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M3 Study participation but not the antidepressant bupropion reduces apathy in huntington’s disease
  1. Harald Gelderblom1,2,
  2. Torsten Wüstenberg3,
  3. Tim McLean4,
  4. Lisanne Mütze4,
  5. Wilhelm Fischer4,
  6. Carsten Saft5,
  7. Rainer Hoffmann5,
  8. Sigurd Süssmuth4,
  9. Peter Schlattmann6,
  10. Erik van Duijn7,
  11. Bernhard Landwehrmeyer4,
  12. Josef Priller1,8
  1. 1Department of Neuropsychiatry, Charité- Universitätsmedizin Berlin, Berlin, Germany
  2. 2Department of Medicine, National Association of Statutory Health Insurance Funds, Berlin, Germany
  3. 3Department of Psychiatry, Charité-Universitätsmedizin Berlin, Berlin, Germany
  4. 4Department of Neurology, University of Ulm, Ulm, Germany
  5. 5Department of Neurology, Huntington-Centre NRW, Ruhr-University, St. Josef Hospital, Bochum, Germany
  6. 6Institute of Medical Statistics, Computer Sciences and Documentation, Universityhospital, Jena, Germany
  7. 7Department of Psychiatry, Leiden University Medical Centre, Leiden, The Netherlands
  8. 8Cluster of Excellence NeuroCure, DZNE and BIH, Berlin, Germany


Background Apathy is the most common neuropsychiatric syndrome in HD and contributes significantly to the burden of disease. This is in contrast to the prevailing therapeutic nihilism, as no effective treatment is at hand. Several single case reports and results of small series suggested the effectiveness of the antidepressant bupropion for the treatment of apathy in HD and other neurodegenerative diseases.

Aim To evaluate the efficacy and safety of bupropion in the treatment of apathy in HD.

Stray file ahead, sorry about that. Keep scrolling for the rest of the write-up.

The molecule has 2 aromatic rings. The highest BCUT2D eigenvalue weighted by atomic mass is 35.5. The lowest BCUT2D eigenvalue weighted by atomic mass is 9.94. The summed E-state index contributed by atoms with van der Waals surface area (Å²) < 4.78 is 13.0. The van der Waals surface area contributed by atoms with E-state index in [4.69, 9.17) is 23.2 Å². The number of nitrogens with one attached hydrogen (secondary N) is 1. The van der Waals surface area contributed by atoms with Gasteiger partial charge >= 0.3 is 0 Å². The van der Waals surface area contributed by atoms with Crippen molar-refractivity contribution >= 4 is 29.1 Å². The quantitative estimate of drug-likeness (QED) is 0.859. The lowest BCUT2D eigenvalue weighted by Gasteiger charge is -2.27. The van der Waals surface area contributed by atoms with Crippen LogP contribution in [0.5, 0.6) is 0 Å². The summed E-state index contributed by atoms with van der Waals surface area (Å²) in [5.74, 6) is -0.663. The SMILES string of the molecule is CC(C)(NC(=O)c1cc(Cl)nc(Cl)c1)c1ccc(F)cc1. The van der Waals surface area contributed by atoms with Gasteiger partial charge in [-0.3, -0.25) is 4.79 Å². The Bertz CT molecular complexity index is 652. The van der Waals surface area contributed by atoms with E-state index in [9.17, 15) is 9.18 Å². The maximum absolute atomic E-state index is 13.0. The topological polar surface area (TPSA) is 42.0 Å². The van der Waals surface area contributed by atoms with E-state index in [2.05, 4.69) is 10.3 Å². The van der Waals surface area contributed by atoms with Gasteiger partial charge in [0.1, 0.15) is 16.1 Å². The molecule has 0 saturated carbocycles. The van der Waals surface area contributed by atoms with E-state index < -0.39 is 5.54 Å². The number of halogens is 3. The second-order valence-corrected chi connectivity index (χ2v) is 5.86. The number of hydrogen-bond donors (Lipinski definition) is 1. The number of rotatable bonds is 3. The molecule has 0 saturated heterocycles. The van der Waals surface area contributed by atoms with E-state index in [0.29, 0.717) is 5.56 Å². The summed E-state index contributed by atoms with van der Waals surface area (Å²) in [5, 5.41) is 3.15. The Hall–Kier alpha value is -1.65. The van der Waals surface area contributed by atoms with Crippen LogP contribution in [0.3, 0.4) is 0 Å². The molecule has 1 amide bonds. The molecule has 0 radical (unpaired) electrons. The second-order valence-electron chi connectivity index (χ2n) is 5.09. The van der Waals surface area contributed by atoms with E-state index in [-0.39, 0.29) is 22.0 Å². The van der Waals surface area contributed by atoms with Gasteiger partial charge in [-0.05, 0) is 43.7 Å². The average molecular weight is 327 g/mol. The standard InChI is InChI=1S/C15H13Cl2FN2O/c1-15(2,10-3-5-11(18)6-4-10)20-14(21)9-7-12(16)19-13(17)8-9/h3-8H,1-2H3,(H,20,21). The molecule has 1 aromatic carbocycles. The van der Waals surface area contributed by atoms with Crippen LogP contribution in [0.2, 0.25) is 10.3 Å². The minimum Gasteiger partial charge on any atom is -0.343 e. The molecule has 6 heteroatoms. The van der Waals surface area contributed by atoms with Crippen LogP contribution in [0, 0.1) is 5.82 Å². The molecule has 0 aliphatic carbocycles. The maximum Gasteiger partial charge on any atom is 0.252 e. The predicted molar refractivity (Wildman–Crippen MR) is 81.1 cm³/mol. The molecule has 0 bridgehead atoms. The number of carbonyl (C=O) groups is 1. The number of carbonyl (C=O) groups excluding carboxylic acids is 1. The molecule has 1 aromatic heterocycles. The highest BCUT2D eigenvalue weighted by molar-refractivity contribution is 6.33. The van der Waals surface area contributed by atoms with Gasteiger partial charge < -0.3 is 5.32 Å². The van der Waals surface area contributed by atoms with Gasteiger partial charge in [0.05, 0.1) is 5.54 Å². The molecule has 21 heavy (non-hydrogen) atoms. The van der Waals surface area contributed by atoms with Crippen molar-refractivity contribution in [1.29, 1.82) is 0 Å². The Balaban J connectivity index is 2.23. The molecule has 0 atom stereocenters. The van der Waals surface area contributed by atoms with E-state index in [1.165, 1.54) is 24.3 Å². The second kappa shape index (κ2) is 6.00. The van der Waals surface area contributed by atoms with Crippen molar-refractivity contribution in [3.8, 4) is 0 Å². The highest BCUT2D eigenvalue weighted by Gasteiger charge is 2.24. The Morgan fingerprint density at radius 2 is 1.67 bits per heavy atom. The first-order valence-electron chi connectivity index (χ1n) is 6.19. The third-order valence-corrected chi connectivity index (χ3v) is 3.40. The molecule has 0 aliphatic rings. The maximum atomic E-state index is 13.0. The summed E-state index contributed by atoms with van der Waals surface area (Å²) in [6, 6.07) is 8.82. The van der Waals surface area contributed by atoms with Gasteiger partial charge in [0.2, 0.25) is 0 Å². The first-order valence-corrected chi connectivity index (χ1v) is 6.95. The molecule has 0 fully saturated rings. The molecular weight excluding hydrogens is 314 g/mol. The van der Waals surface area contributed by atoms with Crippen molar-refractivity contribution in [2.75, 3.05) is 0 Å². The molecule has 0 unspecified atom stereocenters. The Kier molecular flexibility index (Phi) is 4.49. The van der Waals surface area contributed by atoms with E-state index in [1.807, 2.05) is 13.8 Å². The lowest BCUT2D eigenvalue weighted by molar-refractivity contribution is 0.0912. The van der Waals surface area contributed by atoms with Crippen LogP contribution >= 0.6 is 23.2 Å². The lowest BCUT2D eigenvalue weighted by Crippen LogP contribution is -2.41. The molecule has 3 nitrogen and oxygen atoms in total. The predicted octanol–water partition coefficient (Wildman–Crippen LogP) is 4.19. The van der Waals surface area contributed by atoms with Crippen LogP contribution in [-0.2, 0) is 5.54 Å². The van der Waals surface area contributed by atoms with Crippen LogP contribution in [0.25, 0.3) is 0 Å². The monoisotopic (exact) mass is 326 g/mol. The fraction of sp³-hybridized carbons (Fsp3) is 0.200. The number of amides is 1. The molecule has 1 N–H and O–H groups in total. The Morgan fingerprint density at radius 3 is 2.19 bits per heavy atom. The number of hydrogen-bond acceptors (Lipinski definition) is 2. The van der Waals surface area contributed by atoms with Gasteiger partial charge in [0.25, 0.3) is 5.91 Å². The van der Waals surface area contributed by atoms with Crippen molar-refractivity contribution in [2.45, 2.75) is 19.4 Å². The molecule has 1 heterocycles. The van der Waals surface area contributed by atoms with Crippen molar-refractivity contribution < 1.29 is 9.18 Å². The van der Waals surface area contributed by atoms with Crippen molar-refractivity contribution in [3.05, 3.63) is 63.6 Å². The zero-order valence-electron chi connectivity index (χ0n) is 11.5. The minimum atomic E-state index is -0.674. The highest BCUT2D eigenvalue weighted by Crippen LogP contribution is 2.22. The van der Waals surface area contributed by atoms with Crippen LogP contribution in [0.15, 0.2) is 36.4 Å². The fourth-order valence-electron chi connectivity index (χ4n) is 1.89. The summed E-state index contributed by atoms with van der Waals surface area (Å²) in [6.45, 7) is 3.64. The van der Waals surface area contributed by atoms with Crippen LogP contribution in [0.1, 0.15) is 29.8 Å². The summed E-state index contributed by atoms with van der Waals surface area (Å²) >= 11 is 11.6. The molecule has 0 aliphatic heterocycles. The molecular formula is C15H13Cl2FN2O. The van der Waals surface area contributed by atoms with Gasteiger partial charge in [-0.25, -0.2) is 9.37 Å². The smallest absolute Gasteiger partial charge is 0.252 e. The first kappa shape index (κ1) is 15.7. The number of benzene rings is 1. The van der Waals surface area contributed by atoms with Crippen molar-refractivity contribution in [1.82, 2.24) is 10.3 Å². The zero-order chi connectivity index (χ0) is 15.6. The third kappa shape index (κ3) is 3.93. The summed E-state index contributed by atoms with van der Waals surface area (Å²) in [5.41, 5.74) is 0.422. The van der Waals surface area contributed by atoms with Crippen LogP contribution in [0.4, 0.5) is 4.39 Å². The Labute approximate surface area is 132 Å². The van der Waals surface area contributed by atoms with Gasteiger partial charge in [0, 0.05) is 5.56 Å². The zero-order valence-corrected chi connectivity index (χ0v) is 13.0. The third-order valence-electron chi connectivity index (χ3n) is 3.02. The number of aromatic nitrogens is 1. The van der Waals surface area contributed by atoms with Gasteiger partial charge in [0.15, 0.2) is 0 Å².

Methods In this phase 2 b multi-centre, double-blind, placebo-controlled crossover trial, individuals with HD and clinical signs of apathy according to the Structured Clinical Interview for Apathy–Dementia (SCIA-D), but not depression (n = 40) were randomised to receive either bupropion 150/300 mg or placebo daily for 10 weeks. The primary outcome parameter was a significant change of the Apathy Evaluation Scale (AES) score after ten weeks of treatment as judged by an informant (AES-I) living in close proximity with the study participant. The secondary outcome parameters included changes of 1. AES scores determined by the patient (AES-S) or the clinical investigator (AES-C), 2. psychiatric symptoms (NPI, HADS-SIS, UHDRS-behaviour), 3. cognitive performance (SDMT, Stroop, VFT, MMSE), 4. motor symptoms (UHDRS-m), 5. activities of daily function (TFC, UHDRS-function), and 6. caregiver distress (NPI-D).

Results At baseline, there were no significant treatment group differences in the clinical primary and secondary outcome parameters. At endpoint, there was no statistically significant difference between treatment groups for all clinical primary and secondary outcome variables. Study participation, irrespective of the intervention, lessened symptoms of apathy. Study participants rated their symptoms of apathy (AES-S) as significantly less severe than caregivers (AES-I) and clinical investigators (AES-C).

Conclusion Study participation, but not the antidepressant bupropion alleviates apathy in HD. Our observations document the need for carefully controlled trials when investigating therapeutic interventions for the neuropsychiatric symptoms of HD.

  • apathy
  • neuropsychiatric symptom
  • symptomatic treatment
  • bupropion. IIT

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